I have been overwhelmed by the gratitude I have been feeling after reading all of the stories that have come to light from the #Metoo movement. I feel so proud and impressed with all the woman who have had the courage to come forward and share their stories publicly. I forget too often that there are others out there who share in our pain and that we don’t need to walk alone. I’ve been wondering, what is my #metoo story? What do I have to share?

Sexual assault and harassment are not always done by strangers in dark alleys in the night. Sexual assault and harassment come in all shapes and sizes — from the people we trust, from people in positions of power, even from people we are in consensual sexual relationships with.

My “Metoo” story is about growing up feeling like my only power as a female came from sex — that this was the only way to succeed, to gain status in social circles, be accepted, be loved. I had been conditioned to believe that I was not worthy, that being treated like shit was just how the world worked. I honestly don’t know when this notion was planted in my head, and I didn’t even know that was how I felt until I was asked by a therapist to write a letter I wouldn’t send, to all of my sexual partners telling them how I felt about my experiences with them. Well fuck, I thought, that will be a lengthy task, and I put it off for a long time, feeling like it was a mountain I wasn’t ready to climb, and I had no idea why. When I finally started that daunting task, I was shocked by what I learned about myself, and about how others had been treating me, and how I’d let myself be treated. To look at what I’d written for my first ten sexual experiences and to find that only one of those ten partners had respected me and my body made me feel sick. What was worse was that I’d thought, this is sex, this is what I deserve, this is how women are treated, so why would I complain?

Now this is where most people insert all their guesses about why a girl with no sexual experiences had nine bad ones right off the bat. The first guess is daddy issues, am I right? If every man was like my father, I would live in a perfect world where every woman found a man who would worship and adore her. I can’t think of anyone in my life who has treated me better, loves me more, or could be more of a feminist then my father. What went wrong? How did this happen to me?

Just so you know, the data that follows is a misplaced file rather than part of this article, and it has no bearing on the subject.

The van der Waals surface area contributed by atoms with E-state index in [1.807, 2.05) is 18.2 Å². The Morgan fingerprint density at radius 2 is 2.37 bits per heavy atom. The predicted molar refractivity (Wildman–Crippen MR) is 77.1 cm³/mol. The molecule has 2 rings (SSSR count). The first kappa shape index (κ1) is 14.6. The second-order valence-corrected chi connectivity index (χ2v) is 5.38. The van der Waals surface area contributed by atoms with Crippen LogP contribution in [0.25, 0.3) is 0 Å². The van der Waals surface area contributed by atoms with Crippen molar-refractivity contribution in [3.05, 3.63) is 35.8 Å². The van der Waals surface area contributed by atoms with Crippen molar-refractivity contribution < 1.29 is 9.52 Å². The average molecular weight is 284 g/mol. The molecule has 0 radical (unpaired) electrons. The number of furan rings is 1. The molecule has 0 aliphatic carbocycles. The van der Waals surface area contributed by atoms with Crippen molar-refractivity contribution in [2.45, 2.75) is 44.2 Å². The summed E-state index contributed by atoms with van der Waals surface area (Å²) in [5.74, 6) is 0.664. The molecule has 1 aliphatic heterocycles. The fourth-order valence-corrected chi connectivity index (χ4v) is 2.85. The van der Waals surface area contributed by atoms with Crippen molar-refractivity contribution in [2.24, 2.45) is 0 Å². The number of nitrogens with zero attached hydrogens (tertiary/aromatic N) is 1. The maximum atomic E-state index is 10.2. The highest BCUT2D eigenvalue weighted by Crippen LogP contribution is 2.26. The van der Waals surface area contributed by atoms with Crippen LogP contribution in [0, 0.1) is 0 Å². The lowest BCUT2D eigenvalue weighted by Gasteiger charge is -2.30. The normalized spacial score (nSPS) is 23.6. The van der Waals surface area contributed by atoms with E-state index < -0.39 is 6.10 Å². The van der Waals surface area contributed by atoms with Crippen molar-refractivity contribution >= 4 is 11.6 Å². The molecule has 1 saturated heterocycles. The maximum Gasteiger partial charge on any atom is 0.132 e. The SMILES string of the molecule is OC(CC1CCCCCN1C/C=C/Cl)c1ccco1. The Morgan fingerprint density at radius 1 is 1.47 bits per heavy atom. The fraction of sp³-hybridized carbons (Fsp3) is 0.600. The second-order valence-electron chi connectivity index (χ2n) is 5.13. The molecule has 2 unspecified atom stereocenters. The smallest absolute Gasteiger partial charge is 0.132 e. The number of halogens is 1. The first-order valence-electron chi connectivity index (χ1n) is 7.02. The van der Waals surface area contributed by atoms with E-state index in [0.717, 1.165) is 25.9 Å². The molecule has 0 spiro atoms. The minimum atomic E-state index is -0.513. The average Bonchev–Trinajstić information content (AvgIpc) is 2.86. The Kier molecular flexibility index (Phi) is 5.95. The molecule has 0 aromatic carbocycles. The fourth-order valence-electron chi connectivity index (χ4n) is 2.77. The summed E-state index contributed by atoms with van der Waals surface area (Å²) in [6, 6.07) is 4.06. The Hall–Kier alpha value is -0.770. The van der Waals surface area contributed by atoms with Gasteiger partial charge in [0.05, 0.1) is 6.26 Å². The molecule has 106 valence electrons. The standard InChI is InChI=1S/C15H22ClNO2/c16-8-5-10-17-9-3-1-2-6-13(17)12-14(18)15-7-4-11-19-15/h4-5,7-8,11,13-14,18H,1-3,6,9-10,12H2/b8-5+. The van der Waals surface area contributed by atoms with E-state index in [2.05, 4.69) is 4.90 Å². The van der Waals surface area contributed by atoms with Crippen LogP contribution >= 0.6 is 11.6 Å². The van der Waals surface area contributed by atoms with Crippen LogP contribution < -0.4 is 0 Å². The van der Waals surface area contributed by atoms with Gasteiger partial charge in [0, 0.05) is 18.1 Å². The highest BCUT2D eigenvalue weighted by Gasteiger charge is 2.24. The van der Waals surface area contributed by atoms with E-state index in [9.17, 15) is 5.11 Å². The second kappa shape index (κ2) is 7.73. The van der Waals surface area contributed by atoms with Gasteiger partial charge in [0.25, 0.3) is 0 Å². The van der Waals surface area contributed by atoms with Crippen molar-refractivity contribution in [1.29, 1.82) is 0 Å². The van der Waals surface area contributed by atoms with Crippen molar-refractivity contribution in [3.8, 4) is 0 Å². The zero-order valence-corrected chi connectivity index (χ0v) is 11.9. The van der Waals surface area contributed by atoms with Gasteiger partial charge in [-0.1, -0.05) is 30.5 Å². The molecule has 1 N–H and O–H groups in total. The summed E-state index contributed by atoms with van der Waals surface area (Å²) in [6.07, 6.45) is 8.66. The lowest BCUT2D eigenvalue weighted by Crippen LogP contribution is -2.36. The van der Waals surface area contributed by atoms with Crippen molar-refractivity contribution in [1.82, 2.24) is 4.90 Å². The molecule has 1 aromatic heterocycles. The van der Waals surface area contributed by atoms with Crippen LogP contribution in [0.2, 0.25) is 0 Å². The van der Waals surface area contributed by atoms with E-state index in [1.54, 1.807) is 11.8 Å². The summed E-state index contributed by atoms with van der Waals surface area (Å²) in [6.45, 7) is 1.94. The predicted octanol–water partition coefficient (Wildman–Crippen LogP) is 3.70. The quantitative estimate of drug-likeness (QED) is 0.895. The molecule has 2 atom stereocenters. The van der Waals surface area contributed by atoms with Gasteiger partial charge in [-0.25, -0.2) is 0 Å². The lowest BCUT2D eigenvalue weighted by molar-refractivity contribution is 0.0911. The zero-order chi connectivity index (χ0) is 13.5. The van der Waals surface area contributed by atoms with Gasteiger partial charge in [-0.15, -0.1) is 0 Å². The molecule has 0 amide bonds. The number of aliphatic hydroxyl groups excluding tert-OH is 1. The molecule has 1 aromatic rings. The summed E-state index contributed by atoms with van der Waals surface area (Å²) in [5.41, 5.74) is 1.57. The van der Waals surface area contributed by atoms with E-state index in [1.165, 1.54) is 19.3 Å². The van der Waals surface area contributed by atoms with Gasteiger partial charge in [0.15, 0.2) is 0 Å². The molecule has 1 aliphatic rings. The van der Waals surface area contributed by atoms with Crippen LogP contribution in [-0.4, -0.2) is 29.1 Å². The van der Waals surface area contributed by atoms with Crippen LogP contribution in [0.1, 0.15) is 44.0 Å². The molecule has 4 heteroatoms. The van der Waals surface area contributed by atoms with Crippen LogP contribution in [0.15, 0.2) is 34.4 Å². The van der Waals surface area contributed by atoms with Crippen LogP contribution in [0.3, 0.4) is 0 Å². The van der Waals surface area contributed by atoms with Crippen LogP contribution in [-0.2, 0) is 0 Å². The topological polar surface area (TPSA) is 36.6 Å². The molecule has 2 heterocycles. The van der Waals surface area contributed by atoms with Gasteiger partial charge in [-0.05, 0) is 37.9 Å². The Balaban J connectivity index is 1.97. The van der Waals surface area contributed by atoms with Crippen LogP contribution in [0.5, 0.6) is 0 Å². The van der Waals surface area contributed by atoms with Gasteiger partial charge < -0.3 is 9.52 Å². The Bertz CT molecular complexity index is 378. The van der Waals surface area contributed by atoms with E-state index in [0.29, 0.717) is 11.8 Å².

Our society failed me as a woman. Not only should it be obvious not to sexually assault and harass women, we should be teaching every boy how to be a man — how women’s bodies are not here for his pleasure or something that he gets automatically as a right of passage into manhood. Every girl and woman on this planet deserves to be loved and respected, especially by anyone who has the privilege of having sex with her.

I am not yet a mother. The closest I have come to the feeling of wanting everything in the world, and more, for someone else, is for the girls I used to teach. Those beautiful, smart, funny, talented girls started taking classes from me when they were eleven and twelve years old. They were the perfect age to be excited about the world, and they had yet to be tainted by anything. I would have given anything to protect those girls from all the sexual experiences they were yet to have.

I want to live in a world where my girls can sit in a room with other woman and not be able to say “me too”. I want to not be worried and scared for girls to become women — where we can be excited about our sexual partners and the intimate beautiful things that can be created between two people. We need to stop the slut shaming. We need to address that age-old question of why a man gets a high-five when he gets laid and a woman is called a whore. Sex can be, and should be, an amazing experience enjoyed by two people. I wish it hadn’t taken me as long as it has to realize this.

To the girl that’s been raped by her boyfriend, taken advantage of by someone in a position of power, the countless times you’ve been made to feel worthless, unloveable, disposable.